The iPhone Plus Could Be an iPhablet

Hmm the “iPhone Math” or more likely the iPhone+ or iPhone Plus. Some think it’s the code name or temporary moniker for the rumored low-cost iPhone, but Marco Arment thinks it’s something different. He thinks it’s a super-sized iPhone close in size to the Galaxy Tab Note.

And I think Marco might be onto something.

According to his math if you did something like a Retina iPad screen with iPhone 5 design?

The theory is easy to understand: perform John Gruber’s Mini-predicting math backwards. The iPad Mini uses iPhone 3GS-density screens at iPad resolution. What if an iPhone Plus used Retina iPad screens with iPhone 5 resolution, keeping the rest of the design sized like an iPhone 5?

Its 640 × 1136, 264 DPI screen would measure 4.94″ diagonally, and it would look roughly like this next to an iPhone 5:

An iPhablet?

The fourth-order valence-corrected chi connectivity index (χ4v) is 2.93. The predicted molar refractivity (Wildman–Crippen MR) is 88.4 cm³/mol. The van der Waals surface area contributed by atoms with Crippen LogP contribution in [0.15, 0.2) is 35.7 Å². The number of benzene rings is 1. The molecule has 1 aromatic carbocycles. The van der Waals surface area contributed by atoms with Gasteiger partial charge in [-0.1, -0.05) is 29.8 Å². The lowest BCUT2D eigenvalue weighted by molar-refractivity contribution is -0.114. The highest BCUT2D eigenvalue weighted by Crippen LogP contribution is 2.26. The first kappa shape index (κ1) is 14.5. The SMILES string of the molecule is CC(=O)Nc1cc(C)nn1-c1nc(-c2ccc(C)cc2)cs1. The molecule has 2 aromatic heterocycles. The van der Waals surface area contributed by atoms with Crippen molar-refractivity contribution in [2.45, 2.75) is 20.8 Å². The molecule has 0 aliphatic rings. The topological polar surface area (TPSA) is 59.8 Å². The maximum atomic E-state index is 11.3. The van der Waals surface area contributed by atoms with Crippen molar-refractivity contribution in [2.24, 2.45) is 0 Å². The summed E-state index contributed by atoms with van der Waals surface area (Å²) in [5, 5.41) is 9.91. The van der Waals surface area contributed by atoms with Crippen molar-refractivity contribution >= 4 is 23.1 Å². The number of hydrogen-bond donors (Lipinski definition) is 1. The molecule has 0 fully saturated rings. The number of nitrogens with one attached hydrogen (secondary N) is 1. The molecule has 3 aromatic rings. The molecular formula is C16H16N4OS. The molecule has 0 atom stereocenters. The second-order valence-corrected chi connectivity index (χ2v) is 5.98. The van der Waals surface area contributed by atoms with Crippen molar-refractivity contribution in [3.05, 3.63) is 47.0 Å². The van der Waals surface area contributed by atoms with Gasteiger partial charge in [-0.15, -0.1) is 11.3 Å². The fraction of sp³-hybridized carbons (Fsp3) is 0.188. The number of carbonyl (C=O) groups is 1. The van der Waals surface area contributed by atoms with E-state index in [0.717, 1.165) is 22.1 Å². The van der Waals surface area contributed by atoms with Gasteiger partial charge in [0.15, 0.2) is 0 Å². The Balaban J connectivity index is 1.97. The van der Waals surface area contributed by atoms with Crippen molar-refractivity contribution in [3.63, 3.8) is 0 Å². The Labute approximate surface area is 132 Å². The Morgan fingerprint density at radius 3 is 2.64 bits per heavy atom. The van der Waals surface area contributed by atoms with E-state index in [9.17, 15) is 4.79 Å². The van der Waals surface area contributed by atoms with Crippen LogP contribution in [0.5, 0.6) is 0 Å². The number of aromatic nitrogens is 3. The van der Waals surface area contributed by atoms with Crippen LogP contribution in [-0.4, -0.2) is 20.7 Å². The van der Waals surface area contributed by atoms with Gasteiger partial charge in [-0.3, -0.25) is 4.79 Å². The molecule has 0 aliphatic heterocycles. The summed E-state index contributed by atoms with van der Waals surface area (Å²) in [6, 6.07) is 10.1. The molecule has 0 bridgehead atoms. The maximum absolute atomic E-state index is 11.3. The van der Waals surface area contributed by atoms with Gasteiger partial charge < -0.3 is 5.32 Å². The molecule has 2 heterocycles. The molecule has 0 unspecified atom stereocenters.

Why not. Really.

I don’t think anyone could have predicted the huge uptake of both tablets in general (especially as near-replacements for laptops) or even phablets. Apple, I think, sees different sizes of tablets and phones as an asset not a distraction to the iPad/iPhone line. Or at least with the runaway success of the iPad mini they probably do.

Marco points out that a couple sizes for all tasks might not work, but several sizes might:

An iPhone Plus almost as big as a Galaxy Note isn’t ideal for many people, but it doesn’t need to be quite that large to accommodate a 4.94″ screen. It’s clear that other manufacturers have found designs and techniques to make larger-screened phones require smaller bezels. Apple could achieve similar results and shrink the “forehead” and “chin” even further, limited primarily by the size of the Home button and the desire to keep the forehead and chin equal height.

Having a device that large might stay in your bag most of the time (when you’re not at a desk or something), but interact with other wireless devices for calling and seeing incoming messages. Frankly, I think we’re only beginning to understand how powerful tablets fit into our computing lives.

Via Marco.org

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